And Pacific Rim is so important to me on many levels but Mako and Stacker's relationship is huge. Huge. A terminally ill black man raising a Japanese girl? And he's clearly celebrating her culture, since Mako obviously has a connection to it -- I mean hell, the two seem to naturally speak Japanese to one another. And Pacific Rim being set in the not-so-distant future is really special to me too and fits so well with the overall hopefulness of the movie: that this future is one that includes all different sorts of people in such a wonderful and positive way and omg I might have to watch Pacific Rim tonight. It's like Star Trek, in that way -- it's imagining a future where a black woman will serve on the bridge of the Enterprise and be one of the most important people there. That's the sort of future I want to see.
      And so did the podcast! Which is okay since that was really the focus of the uproar over the Oscars this year, but we can -- and will -- talk a lot about other sorts of representation too.
      oh god don't even get me started
    6. Scarred Nobody
      Scarred Nobody
      I wouldn't say I'm desensitized, it's just that I don't notice race casting too much. Granted, it would be nice to see Hollywood show more representation of different races, but it doesn't affect me when I watch a movie. And I did make a list of top movies this year, but it's less Award winning stuff and more stuff that I loved from this past year. If I had to pick for stuff though, Jake Gyllanhal would've been my best actor for "Nightcrawler", Amy Adams for best actress for Big Eyes, Carrie Coon for best supporting actress for Gone Girl, and (believe it or not) Tyler Perry for best supporting actor for Gone Girl.

      Very rarely does animation make it into the best picture category. The only time I'm aware of it is with Beauty and the Beast, which was the first animated film to be nominated for best picture. The most recent time I think an animated film was nominated for best picture was Up. It kinda sucks that animation isn't taken so seriously, especially with some of the films that actually won the Oscar that have mature storytelling.

      And since you brought it up, in a way, I don't understand why economists are so interested in this year's awards. All I've been hearing is that "there are no blockbusters in this year's best picture category" (except for American Sniper, which hadn't be widely released at that point). I thought it was a given that films can be good, regardless of their box office draw.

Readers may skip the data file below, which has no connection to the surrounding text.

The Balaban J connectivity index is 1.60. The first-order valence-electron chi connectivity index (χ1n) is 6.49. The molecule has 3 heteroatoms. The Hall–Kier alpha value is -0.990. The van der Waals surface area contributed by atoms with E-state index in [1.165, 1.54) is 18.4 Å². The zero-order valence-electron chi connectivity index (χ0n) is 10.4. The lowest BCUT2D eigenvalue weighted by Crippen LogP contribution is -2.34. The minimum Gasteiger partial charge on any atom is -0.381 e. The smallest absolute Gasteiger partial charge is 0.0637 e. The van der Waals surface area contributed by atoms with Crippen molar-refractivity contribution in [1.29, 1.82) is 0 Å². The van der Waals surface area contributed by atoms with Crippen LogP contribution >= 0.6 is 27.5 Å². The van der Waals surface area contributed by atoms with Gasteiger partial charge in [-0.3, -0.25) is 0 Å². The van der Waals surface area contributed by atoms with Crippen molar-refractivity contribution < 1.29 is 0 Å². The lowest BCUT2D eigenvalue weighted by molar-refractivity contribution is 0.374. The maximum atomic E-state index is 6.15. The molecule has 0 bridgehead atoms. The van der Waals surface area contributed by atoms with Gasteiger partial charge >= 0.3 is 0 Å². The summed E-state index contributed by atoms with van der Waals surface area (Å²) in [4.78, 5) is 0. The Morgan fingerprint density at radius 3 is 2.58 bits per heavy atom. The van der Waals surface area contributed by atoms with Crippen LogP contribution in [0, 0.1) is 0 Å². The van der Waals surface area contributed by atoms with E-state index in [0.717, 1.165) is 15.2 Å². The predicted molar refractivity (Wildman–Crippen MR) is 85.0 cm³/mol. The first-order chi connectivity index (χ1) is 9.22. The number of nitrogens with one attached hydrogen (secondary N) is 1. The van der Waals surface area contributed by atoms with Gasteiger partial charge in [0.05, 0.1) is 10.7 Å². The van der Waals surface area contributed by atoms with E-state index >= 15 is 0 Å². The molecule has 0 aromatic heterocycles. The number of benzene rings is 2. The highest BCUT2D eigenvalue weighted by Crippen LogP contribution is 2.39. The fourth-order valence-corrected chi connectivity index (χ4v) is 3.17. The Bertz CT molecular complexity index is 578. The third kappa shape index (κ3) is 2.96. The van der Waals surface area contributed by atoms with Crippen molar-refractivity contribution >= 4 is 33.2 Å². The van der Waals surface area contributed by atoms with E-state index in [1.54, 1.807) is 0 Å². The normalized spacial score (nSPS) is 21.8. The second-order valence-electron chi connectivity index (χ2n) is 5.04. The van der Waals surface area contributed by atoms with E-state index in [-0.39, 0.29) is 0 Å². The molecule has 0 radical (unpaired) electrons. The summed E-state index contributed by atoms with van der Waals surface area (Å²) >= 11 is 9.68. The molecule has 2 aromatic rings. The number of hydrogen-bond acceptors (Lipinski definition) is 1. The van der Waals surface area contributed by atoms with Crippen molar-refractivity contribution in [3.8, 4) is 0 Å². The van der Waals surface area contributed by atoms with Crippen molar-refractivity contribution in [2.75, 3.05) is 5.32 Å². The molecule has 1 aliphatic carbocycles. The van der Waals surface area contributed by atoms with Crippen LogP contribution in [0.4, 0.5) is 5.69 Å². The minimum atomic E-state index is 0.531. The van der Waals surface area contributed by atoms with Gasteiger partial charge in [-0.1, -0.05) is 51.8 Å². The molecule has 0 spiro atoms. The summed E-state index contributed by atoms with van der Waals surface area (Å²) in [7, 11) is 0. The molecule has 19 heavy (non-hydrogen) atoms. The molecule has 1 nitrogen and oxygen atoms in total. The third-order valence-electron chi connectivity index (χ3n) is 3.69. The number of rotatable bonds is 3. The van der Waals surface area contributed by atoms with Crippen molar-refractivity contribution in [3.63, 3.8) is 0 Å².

Yeah, that's been going on for a while. I mean, I saw Brave a while back, and I legitimately thought that wasn't a good movie and was surprised that won the Oscar. And I know that it was a film with very mixed reviews among critics at the time, so that may have been because of the Disney/Pixar name. Same can be said with the Cars 2 nomination.

      Yeah; I think the only people talking about her at that time were hard core film people, which I really wasn't one back at that time. Plus, Winter's Bone was a film that didn't get that big of a theatrical release, so it was a film that most people hadn't seen.[/quote][/quote]
    7. . : tale_wind
      . : tale_wind
      My mom had Fox News on the other day and one of the anchors got asked what he thought of the Selma snubs. I kid you not, he immediately evaded the question, turned it around, and started talking about The Lego Movie not getting nominated. Ughhhh.

      Yep. Beauty and the Beast and Up were both Best Picture nominees.
      That's possibly the thing I hate the most about the Oscars; at least the Golden Globes give other companies a chance; How to Train Your Dragon 2 actually got the win this year, even. But last year (or the year before), the third Madoka movie was actually in the running for an Animated Picture Oscar nomination, and I think anyone who's watched it can definitely tell you it should've gotten a nomination and not just because we're weeb trash. But true to form, the Academy only picked one movie from each major company, with admissions that they didn't even watch most or all of the movies. This year, not even nominating The Lego Movie or The Book of Life is highway robbery. I'm also dumbfounded that Studio Ghibli hasn't had an Oscar win since Spirited Away more than ten years ago. and not just because i'm weeb trash
      Frick yes. Best Supporting Actor should've been his long ago for Lord of the Rings.
    8. Rik
      Misty, your title game is on point!
    9. Misty
      Thanks! @cstar and @Stardust helped with this one, I was having trouble. I don't think anything will top "Disney Gettin' Busy in 2015," though.